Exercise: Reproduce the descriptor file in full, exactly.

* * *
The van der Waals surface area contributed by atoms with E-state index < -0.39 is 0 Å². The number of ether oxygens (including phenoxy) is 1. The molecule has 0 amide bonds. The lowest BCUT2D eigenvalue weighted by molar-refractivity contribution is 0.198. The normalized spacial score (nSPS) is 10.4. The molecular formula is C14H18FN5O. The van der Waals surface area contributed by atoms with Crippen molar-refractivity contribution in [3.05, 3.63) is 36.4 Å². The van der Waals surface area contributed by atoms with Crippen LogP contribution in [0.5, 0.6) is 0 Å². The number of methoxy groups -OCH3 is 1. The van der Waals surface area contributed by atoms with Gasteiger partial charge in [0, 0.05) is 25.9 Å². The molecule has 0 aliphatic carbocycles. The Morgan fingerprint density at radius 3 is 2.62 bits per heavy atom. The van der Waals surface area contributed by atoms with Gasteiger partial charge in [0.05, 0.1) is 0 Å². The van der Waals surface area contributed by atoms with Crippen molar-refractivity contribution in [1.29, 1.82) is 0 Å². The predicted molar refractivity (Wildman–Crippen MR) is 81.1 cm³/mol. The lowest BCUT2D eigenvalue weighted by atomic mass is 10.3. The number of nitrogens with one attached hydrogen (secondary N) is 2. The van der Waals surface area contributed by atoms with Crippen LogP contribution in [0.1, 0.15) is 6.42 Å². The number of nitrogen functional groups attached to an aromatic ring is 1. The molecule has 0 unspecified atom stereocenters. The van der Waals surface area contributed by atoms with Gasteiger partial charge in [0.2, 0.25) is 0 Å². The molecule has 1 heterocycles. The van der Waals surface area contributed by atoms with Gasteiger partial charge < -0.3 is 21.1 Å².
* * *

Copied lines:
The van der Waals surface area contributed by atoms with E-state index < -0.39 is 0 Å². The number of ether oxygens (including phenoxy) is 1. The molecule has 0 amide bonds. The lowest BCUT2D eigenvalue weighted by molar-refractivity contribution is 0.198. The normalized spacial score (nSPS) is 10.4. The molecular formula is C14H18FN5O. The van der Waals surface area contributed by atoms with Crippen molar-refractivity contribution in [3.05, 3.63) is 36.4 Å². The van der Waals surface area contributed by atoms with Crippen LogP contribution in [0.5, 0.6) is 0 Å². The number of methoxy groups -OCH3 is 1. The van der Waals surface area contributed by atoms with Gasteiger partial charge in [0, 0.05) is 25.9 Å². The molecule has 0 aliphatic carbocycles. The Morgan fingerprint density at radius 3 is 2.62 bits per heavy atom. The van der Waals surface area contributed by atoms with Gasteiger partial charge in [0.05, 0.1) is 0 Å². The van der Waals surface area contributed by atoms with Crippen molar-refractivity contribution in [1.29, 1.82) is 0 Å². The predicted molar refractivity (Wildman–Crippen MR) is 81.1 cm³/mol. The lowest BCUT2D eigenvalue weighted by atomic mass is 10.3. The number of nitrogens with one attached hydrogen (secondary N) is 2. The van der Waals surface area contributed by atoms with Crippen LogP contribution in [0.1, 0.15) is 6.42 Å². The number of nitrogen functional groups attached to an aromatic ring is 1. The molecule has 0 unspecified atom stereocenters. The van der Waals surface area contributed by atoms with Gasteiger partial charge in [0.2, 0.25) is 0 Å². The molecule has 1 heterocycles. The van der Waals surface area contributed by atoms with Gasteiger partial charge < -0.3 is 21.1 Å².